Area Forecast Discussion
Issued by NWS Raleigh/Durham, NC

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846 FXUS62 KRAH 180044 AFDRAH Area Forecast Discussion National Weather Service Raleigh NC 844 PM EDT Sat Mar 17 2018 .SYNOPSIS... An area of low pressure will cross central NC tonight. Cool high pressure will build into the region Sunday, then drift offshore by early Monday. A series of low pressure systems will affect our area Monday through Wednesday, causing a period of unsettled weather. && .NEAR TERM /TONIGHT/... As of 650 PM Saturday... Main adjustment to the near term forecast was to raise hourly temps few degrees to reflect observed trends, and to decrease the PoPs through early evening as better forcing for scattered convection not expected to arrive until 02Z or a little later. Scattered strong convection has developed over sections of southeast KY-sw Virginia, in vicinity of the 925mb front and immediately ahead of a 1006mb sfc low. Near term models maintain this low level boundary in vicinity of the NC/VA border, dipping into the northern coastal plain. this feature will provide an avenue for scattered storms to travel long late this evening-overnight, so expect the greatest coverage north-northeast of KRDU. As the storms encounter an air mass with slightly better moisture advection and low level instability, expect a few more storms to develop over the Piedmont as well. Bulk of the convection will move east-se and projected to exit our far east-se counties prior to 09Z. Potential still exists for an isolated severe storm or two with the primary severe weather threat being large hail up to the size of quarters. Some convective presentations suggest a wind threat developing over the far northeast Piedmont into the coastal plain overnight as the storms evolve into a bowing segment. Prior to the storms arrival, expect a mild evening with temperatures primarily in the 60s, cooling into the 50s after 03Z. Min temps by early Sunday should vary from the upper 30s to near 40 far northeast to around 50 across the south. && .SHORT TERM /SUNDAY AND SUNDAY NIGHT/... As of 330 PM Saturday... Sun will break out during the morning with cool and dry advection underway early Sunday in northeast flow as high pressure scoots across the Ohio Valley and pushes down the Atlantic coast. Highs will benefit from insolation, reaching the upper 50s to lower 60s. The tranquility will be short-lived, however, as the high moves offshore quickly, allowing for southwest return flow ahead of our next system, which will begin to spread increasing cloudiness across the area by late Sunday night, with a chance of light rain in the southwest Piedmont by morning. Lows will be cooler in the northeast Sunday night, mid 30s, while cloudiness and earlier onset of return flow will limit the diurnal fall to the mid 40s in the west. && .LONG TERM /MONDAY THROUGH SATURDAY/... As of 410 PM Saturday... Confidence is increasing regarding two episodes of precipitation across cntl NC early to mid week, including some wintry precipitation Tue night-Wed, in a somewhat similar fashion as last Mon. A progressive trough aloft now over the Intermountain West will evolve into a closed mid-upr low east of the cntl Rockies by Sun night, then get sheared/crushed as it migrates through confluent flow around the base of a negative height anomaly over sern Canada, to the middle Atlantic coast by Tue. This trough will support Miller "Type B" cyclogenesis along the srn fringe of a cold air damming high anchored by the confluence aloft, with an associated wave of low pressure likely to deepen while tracking the srn Piedmont to the srn-cntl Coastal Plain Mon night. The result will be lowering overcast on Mon, with an increasing probability of rain from sw to ne with time on Mon, and a subsequent likely to categorical probability of rain/showers Mon night, with nrn (climatologically- favored) counties likely to remain in a cooler and more stable wedge air mass, while srn ones experience milder and slightly unstable conditions, with an associated slight chance of thunder Mon night. Elevated thunder will be possible as far north as roughly the HWY 64 corridor. Thereafter, medium range guidance solutions are similar to those of 24 hours ago, which had trended toward a deeper and more srn solution regarding a trailing shortwave trough rotating through the base of the l/w ern U.S. trough - a pattern very similar to that of last Sun night-Mon. Such a scenario would favor the development of a mid level deformation precipitation band over the srn and s-cntl Appalachians and subsequent enewd migration across the srn middle Atlantic states Tue night-Wed, on the nw side of a developing surface cyclone over and offshore of SC. Given this stable signal in model guidance, the dominant large scale pattern described in recent days that will favor a srn storm track, and the (overnight Tue-Wed) timing of the deformation band, it appears increasingly probable that portions of at least the nrn Piedmont and nrn Coastal plain will experience a period of wintry precipitation. Similar to the last event, partial thicknesses/deep layer thermodynamic profiles will trend sufficiently cold for snow aloft, with the primary inhibiting factor being a slightly above freezing boundary layer. With that in mind, and also similar to the last event, melting of snow and associated cooling of the boundary layer --to freezing-- would likely occur when the heavier precipitation rates occur, and/or when insolation will be at a minimum late Tue night-early Wed. As such, a light accumulation of snow will be possible, though it is far too early to determine any specific amounts or details. A drying and clearing trend will commence as the ern U.S. trough gradually relaxes and lifts away through the end of the week. Temperatures will consequently gradually modify, though still below average, and with freezing conditions probable Fri and Sat mornings. The next weather system will migrate east and spread a chance of rain east of the Appalachians next weekend. && .AVIATION /00Z SUNDAY THROUGH THURSDAY/...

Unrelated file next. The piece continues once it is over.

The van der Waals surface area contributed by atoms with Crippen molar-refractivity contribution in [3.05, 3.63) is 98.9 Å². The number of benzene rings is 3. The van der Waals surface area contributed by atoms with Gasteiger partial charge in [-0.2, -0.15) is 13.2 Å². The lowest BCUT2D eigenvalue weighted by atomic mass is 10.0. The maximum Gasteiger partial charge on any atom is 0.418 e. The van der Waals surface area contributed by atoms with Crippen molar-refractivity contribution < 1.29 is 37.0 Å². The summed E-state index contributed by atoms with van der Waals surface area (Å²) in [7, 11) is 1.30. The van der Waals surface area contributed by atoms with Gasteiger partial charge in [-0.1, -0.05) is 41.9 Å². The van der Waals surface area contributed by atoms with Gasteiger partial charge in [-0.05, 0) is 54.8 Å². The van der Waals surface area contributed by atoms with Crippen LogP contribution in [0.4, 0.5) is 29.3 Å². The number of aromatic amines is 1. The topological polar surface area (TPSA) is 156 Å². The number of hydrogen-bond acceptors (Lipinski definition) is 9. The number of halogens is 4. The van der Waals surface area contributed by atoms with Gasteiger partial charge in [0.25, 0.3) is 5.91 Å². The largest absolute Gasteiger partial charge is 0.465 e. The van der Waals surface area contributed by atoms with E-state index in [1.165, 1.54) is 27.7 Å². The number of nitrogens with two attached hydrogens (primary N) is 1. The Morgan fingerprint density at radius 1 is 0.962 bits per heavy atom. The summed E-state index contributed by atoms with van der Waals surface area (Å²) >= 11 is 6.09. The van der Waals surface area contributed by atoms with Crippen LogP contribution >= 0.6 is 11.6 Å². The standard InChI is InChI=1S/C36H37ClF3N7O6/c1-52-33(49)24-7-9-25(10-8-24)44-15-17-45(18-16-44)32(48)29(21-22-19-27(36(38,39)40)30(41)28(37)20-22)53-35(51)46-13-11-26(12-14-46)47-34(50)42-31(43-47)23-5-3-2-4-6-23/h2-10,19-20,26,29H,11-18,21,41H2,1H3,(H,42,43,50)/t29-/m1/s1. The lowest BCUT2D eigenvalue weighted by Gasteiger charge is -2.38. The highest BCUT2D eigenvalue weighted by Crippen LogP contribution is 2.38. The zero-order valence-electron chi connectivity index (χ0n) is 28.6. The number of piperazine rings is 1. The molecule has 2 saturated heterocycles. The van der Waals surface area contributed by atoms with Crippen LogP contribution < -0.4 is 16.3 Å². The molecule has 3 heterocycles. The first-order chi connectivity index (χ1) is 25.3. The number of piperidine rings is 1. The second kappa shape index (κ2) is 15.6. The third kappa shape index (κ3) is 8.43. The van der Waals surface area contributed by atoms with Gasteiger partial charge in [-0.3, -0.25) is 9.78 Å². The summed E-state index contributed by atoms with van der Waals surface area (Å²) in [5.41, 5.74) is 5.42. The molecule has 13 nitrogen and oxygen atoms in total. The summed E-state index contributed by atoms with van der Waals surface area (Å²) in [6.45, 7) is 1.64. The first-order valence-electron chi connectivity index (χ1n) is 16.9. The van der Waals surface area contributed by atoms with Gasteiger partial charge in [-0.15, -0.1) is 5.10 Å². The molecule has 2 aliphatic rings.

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As of 835 PM Saturday... 24 Hour TAF Period: An area of low pressure is expected to track across central NC late this evening/early Sunday morning along a stalled surface boundary. This will result in scattered showers and storms across the area, generally in the 02-08Z time frame from north/west to south/east. Lightning, strong gusty winds, and hail will accompany the strongest convection. Behind the cluster of showers and storms and accompanying surface low, expect the surface front to shift back southward, with IFR/MVFR cigs quickly developing in its wake. Cigs will be slow to lift Sunday morning, with VFR conditions expected to return by mid to late morning at most sites, with MVFR cigs possibly lingering into the early afternoon at KFAY. Afterwards, VFR conditions are expected to prevail for the remainder of the 24 hour TAF period as surface high pressure settles into the region. Outlook: Another threat of sub-VFR conditions will arrive on Monday, with the sub-VFR threat persisting into the middle of next week as a series of disturbances passes overhead. Confidence is not high regarding timing of these disturbances, so aviation interests should check back for the latest thinking.
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&& .RAH WATCHES/WARNINGS/ADVISORIES... None. && $$ SYNOPSIS...WSS NEAR TERM...WSS SHORT TERM...mlm LONG TERM...MWS AVIATION...BSD/mlm is the U.S. government's official web portal to all federal, state and local government web resources and services.